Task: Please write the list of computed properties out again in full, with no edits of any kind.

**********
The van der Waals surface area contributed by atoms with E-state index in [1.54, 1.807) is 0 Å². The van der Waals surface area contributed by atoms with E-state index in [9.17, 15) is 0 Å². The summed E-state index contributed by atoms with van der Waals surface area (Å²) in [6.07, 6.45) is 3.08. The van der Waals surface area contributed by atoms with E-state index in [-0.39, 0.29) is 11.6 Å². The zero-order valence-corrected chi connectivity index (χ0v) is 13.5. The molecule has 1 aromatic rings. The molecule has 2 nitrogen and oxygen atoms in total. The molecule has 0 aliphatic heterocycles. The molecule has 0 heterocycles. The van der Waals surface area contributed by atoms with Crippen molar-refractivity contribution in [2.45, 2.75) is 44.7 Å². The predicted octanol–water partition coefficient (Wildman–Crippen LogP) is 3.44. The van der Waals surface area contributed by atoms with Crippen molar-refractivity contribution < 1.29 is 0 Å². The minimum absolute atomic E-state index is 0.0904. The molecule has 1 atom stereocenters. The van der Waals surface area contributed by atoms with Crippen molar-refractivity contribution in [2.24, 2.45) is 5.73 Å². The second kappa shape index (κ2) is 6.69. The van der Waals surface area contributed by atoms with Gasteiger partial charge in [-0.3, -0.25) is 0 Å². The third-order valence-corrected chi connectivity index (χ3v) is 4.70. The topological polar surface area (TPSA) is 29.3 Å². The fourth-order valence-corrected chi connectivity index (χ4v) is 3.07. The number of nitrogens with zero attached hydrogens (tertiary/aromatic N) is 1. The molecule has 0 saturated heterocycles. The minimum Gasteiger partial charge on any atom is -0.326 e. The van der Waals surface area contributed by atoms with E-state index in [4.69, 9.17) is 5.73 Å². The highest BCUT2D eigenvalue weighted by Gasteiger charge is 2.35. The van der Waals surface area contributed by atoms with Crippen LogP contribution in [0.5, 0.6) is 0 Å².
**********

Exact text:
The van der Waals surface area contributed by atoms with E-state index in [1.54, 1.807) is 0 Å². The van der Waals surface area contributed by atoms with E-state index in [9.17, 15) is 0 Å². The summed E-state index contributed by atoms with van der Waals surface area (Å²) in [6.07, 6.45) is 3.08. The van der Waals surface area contributed by atoms with E-state index in [-0.39, 0.29) is 11.6 Å². The zero-order valence-corrected chi connectivity index (χ0v) is 13.5. The molecule has 1 aromatic rings. The molecule has 2 nitrogen and oxygen atoms in total. The molecule has 0 aliphatic heterocycles. The molecule has 0 heterocycles. The van der Waals surface area contributed by atoms with Crippen molar-refractivity contribution in [2.45, 2.75) is 44.7 Å². The predicted octanol–water partition coefficient (Wildman–Crippen LogP) is 3.44. The van der Waals surface area contributed by atoms with Crippen molar-refractivity contribution < 1.29 is 0 Å². The minimum absolute atomic E-state index is 0.0904. The molecule has 1 atom stereocenters. The van der Waals surface area contributed by atoms with Crippen molar-refractivity contribution in [2.24, 2.45) is 5.73 Å². The second kappa shape index (κ2) is 6.69. The van der Waals surface area contributed by atoms with Gasteiger partial charge in [-0.3, -0.25) is 0 Å². The third-order valence-corrected chi connectivity index (χ3v) is 4.70. The topological polar surface area (TPSA) is 29.3 Å². The fourth-order valence-corrected chi connectivity index (χ4v) is 3.07. The number of nitrogens with zero attached hydrogens (tertiary/aromatic N) is 1. The molecule has 0 saturated heterocycles. The minimum Gasteiger partial charge on any atom is -0.326 e. The van der Waals surface area contributed by atoms with E-state index in [4.69, 9.17) is 5.73 Å². The highest BCUT2D eigenvalue weighted by Gasteiger charge is 2.35. The van der Waals surface area contributed by atoms with Crippen LogP contribution in [0.5, 0.6) is 0 Å².